How to Design a Resilient Garden That’s Perfect for Kids
Here’s what you need to create a resilient space kids will love to explore
Published on September 14, 2021
Can you think of the last garden you saw?
What did it look like? Did it have any native plants? Was it easy for children to interact with? Was there anything that could be harvested or eaten?
We don’t always ask ourselves these questions about gardens. Too often, they are created to fit a certain aesthetic and budget, without considering how they can support pollinators, create local food systems, or make space for children to play.
At Evergreen Brick Works, our gardens are designed to be resilient and self-sustaining, while giving kids a place to learn and play outdoors.
In 2020, Foresters Financial approached Evergreen with a vision. They wanted to create a space with a focus on growing food, supporting wildlife, and providing a place for kids and families to interact with nature.
Working together, Evergreen and Foresters staff designed a new garden that would do just that.
Here’s what we learned along the way.
How to Create a Resilient Garden
“A garden with many different species and varieties of plants has a far greater chance of resisting disease, fluctuating temperatures and other stressors,” shares Luke Howie, Senior Program Manager at Evergreen, and a leader in our place-based education work. “There are so many unknowns when it comes to climate change at the local level, we want to make sure we increase our chances of weathering anything climate change throws our way. In the case of a garden like this, it’s a matter of food security.”
With that in mind, a section of our existing Children’s Garden — one of our most beloved spaces that showcases place-based outdoor play and learning — was chosen for a redesigned Guild Garden focused on establishing a community of native, resilient and food-bearing plants which, planted together, help one another thrive.
“Big picture, the idea behind so many of the plantings we introduced is that through planting a variety of plants we are creating a more resilient garden — from diversity comes resiliency”
An existing cherry tree was chosen as the center of the new garden, which was then surrounded by 25 plant species, including berries, vegetables and herbs. Many of the seedlings for the garden were grown on site at the Brick Works, thanks to generous funding from Foresters to improve our existing greenhouse.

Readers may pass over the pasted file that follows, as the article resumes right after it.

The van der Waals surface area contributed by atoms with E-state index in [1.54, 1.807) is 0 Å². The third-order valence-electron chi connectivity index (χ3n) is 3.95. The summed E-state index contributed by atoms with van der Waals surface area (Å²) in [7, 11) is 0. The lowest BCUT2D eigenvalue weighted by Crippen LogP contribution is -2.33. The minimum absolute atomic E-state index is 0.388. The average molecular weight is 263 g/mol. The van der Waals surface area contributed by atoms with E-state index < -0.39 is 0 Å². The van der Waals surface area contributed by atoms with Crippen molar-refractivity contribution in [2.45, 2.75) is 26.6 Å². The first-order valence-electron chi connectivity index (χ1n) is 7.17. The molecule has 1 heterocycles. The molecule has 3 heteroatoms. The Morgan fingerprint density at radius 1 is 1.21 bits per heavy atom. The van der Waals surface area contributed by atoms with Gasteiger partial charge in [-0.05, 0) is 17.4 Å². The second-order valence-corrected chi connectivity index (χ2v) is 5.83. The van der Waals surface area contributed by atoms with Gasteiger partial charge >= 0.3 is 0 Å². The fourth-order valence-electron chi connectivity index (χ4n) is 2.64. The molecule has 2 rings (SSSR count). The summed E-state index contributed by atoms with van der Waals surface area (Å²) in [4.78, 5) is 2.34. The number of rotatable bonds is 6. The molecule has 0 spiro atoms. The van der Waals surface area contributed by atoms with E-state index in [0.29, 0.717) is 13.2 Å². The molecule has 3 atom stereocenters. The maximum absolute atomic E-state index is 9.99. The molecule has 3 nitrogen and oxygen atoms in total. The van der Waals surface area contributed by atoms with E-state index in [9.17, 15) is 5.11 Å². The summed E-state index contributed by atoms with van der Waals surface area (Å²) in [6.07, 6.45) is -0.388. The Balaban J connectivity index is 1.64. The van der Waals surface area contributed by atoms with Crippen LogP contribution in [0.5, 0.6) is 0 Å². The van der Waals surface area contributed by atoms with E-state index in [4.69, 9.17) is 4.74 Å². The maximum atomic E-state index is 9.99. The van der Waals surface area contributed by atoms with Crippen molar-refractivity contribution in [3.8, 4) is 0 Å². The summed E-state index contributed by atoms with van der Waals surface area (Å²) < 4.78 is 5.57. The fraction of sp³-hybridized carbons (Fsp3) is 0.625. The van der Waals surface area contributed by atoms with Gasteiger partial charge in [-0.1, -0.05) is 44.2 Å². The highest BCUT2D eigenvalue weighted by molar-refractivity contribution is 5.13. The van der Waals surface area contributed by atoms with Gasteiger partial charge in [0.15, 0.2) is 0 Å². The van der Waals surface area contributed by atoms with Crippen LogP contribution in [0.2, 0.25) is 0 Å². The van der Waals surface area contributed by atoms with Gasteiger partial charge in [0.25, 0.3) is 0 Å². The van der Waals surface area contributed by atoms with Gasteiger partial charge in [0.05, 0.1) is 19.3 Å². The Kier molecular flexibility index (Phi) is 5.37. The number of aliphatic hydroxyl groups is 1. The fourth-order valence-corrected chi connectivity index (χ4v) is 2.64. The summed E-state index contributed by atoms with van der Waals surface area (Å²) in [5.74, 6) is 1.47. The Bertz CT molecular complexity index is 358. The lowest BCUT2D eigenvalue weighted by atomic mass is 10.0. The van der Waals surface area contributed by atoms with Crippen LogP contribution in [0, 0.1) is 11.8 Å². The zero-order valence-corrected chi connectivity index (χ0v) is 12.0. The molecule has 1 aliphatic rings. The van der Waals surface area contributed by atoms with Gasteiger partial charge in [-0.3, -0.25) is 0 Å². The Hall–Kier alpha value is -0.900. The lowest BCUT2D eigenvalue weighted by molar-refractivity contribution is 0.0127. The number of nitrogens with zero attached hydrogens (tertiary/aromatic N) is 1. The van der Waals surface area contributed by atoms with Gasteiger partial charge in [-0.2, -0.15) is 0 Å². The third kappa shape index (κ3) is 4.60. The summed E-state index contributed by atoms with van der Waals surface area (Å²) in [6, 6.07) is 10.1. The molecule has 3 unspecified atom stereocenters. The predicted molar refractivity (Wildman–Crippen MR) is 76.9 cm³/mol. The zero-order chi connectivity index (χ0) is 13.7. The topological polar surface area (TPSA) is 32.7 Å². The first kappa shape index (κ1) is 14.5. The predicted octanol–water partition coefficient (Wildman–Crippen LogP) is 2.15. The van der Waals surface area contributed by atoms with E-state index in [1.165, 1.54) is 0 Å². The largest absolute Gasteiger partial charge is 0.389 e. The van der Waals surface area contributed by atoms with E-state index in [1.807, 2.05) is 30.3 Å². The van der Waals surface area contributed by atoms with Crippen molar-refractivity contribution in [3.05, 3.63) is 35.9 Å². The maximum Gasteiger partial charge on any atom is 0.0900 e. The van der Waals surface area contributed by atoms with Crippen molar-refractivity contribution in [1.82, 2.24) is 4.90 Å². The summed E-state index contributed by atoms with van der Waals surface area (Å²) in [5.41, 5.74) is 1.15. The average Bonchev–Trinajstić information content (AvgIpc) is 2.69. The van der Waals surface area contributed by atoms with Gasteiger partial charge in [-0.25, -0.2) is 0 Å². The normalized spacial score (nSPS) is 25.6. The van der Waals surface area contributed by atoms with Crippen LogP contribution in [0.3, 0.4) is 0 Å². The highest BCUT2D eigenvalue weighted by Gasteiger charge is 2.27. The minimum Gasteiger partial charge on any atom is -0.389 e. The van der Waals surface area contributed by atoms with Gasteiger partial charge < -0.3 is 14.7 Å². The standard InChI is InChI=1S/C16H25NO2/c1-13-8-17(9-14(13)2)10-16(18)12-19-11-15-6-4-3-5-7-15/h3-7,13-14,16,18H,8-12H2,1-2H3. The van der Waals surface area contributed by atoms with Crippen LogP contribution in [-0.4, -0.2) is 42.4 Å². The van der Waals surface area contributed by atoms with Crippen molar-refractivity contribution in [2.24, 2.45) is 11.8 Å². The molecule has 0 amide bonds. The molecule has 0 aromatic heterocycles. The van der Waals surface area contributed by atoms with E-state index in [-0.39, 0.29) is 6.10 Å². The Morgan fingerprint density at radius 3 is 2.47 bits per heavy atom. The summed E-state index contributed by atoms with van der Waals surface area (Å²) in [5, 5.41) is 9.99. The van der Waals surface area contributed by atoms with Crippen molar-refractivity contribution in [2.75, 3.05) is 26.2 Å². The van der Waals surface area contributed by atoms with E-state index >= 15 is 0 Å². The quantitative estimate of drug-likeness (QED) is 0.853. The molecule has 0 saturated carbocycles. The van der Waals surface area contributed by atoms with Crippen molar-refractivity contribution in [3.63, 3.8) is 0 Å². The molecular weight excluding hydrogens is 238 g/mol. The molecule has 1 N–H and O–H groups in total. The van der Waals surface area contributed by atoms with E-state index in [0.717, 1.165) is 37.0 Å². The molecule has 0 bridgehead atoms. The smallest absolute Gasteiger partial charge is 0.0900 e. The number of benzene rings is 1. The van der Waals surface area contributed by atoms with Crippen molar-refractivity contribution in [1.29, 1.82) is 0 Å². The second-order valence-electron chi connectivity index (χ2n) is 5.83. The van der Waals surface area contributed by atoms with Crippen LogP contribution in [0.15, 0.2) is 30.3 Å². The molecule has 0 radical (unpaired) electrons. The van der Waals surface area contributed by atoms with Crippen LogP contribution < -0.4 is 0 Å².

“[This] allowed us to select the most vigorous and healthy plants, which we know work on a local scale,” explains Howie. “It’s also a big part of food security, not needing to rely on outside sources for seeds.”
The plants in the garden were chosen carefully to support local pollinators and wildlife.
Proven favorites with kids were selected whenever possible. Plants like borage were introduced, to support pollinators while producing edible blue flowers, while marigolds were chosen to discourage harmful microscopic organisms in the soil and add color and playfulness to the space.
Designing for Kids
Of course, designing a resilient food-focused garden was only one part of the vision. Our team also had to consider how to make it fun for kids.
“Smells, textures, colours, tastes — this new garden design really has it all from a sensory perspective,” says Howie.
Creating spaces that were fun for kids to play in was a top priority — how could the garden be designed so they could run around and explore? A centuries-old hollow white oak log was added to the garden’s maze-like path.
“We thought to ourselves, what’s more fun, walking through a garden or walking through a garden and then having the opportunity to climb through a giant hollow log?” says Howie. “The answer is obvious! This has always been a demonstration garden for innovative ideas.”
By playing and interacting with the garden, there will also be plenty of opportunities for kids to learn about the importance of growing local food.
“Most kids don’t know that there is a different way to grow food than monocrops in a field. When we show them that they can grow different plants all together their eyes light up,” says Howie. “The way we farm and grow food is changing and we want kids to be prepared for that by modeling innovative and wholistic food forest gardens like this one.”
Foresters Making Their Vision a Reality
Foresters staff built the garden from the ground up during a three-month series of activations. The team took part in landscaping the new garden beds, soil building and tree planting.
“Through our employee engagement program, Working for Purpose, volunteerism and community are priority, along with offering these opportunities to employees,” shares Foresters spokesperson Stephanie Frenyes. “Having our staff dig in to build the garden with their own hands reflects exactly who we are.”
Foresters generous support and vision for the garden were essential to its creation.
“Foresters’ Purpose is to enrich family and community well-being, which has been true for almost 150 years,” says Frenyes. “Nothing is more essential to well-being than healthy food, air and water, and this is what inspired our Growing a Better Future Sustainability Program. Regenerative agricultural practices like food forests and looking to learn from nature’s wisdom will help us collectively correct course and ensure a viable future for all.”